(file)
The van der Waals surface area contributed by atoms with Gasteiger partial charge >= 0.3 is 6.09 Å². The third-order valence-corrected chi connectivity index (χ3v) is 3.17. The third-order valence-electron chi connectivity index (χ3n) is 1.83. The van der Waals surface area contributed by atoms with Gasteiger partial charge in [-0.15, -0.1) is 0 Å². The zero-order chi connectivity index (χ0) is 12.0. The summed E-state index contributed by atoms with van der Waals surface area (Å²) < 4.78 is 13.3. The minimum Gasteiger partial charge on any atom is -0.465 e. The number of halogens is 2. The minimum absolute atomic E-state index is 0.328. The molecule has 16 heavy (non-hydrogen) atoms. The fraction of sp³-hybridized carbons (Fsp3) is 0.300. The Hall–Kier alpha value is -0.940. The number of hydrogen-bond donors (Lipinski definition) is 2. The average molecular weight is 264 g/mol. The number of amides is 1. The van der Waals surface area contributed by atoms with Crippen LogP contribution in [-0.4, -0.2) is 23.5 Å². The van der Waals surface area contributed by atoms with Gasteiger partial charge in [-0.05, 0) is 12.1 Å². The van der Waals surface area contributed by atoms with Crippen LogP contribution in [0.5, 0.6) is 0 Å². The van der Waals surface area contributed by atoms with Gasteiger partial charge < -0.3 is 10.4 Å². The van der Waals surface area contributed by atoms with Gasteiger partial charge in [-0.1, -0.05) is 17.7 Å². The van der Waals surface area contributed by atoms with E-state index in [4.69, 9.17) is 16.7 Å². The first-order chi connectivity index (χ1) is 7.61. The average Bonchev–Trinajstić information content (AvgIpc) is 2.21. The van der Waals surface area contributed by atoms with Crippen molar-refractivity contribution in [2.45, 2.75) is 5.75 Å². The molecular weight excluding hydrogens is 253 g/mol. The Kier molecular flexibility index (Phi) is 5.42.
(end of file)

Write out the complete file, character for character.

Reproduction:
The van der Waals surface area contributed by atoms with Gasteiger partial charge >= 0.3 is 6.09 Å². The third-order valence-corrected chi connectivity index (χ3v) is 3.17. The third-order valence-electron chi connectivity index (χ3n) is 1.83. The van der Waals surface area contributed by atoms with Gasteiger partial charge in [-0.15, -0.1) is 0 Å². The zero-order chi connectivity index (χ0) is 12.0. The summed E-state index contributed by atoms with van der Waals surface area (Å²) < 4.78 is 13.3. The minimum Gasteiger partial charge on any atom is -0.465 e. The number of halogens is 2. The minimum absolute atomic E-state index is 0.328. The molecule has 16 heavy (non-hydrogen) atoms. The fraction of sp³-hybridized carbons (Fsp3) is 0.300. The Hall–Kier alpha value is -0.940. The number of hydrogen-bond donors (Lipinski definition) is 2. The average molecular weight is 264 g/mol. The number of amides is 1. The van der Waals surface area contributed by atoms with Crippen LogP contribution in [-0.4, -0.2) is 23.5 Å². The van der Waals surface area contributed by atoms with Gasteiger partial charge in [-0.05, 0) is 12.1 Å². The van der Waals surface area contributed by atoms with Crippen LogP contribution in [0.5, 0.6) is 0 Å². The van der Waals surface area contributed by atoms with Gasteiger partial charge < -0.3 is 10.4 Å². The van der Waals surface area contributed by atoms with Gasteiger partial charge in [-0.1, -0.05) is 17.7 Å². The van der Waals surface area contributed by atoms with E-state index in [4.69, 9.17) is 16.7 Å². The first-order chi connectivity index (χ1) is 7.61. The average Bonchev–Trinajstić information content (AvgIpc) is 2.21. The van der Waals surface area contributed by atoms with Crippen molar-refractivity contribution in [2.45, 2.75) is 5.75 Å². The molecular weight excluding hydrogens is 253 g/mol. The Kier molecular flexibility index (Phi) is 5.42.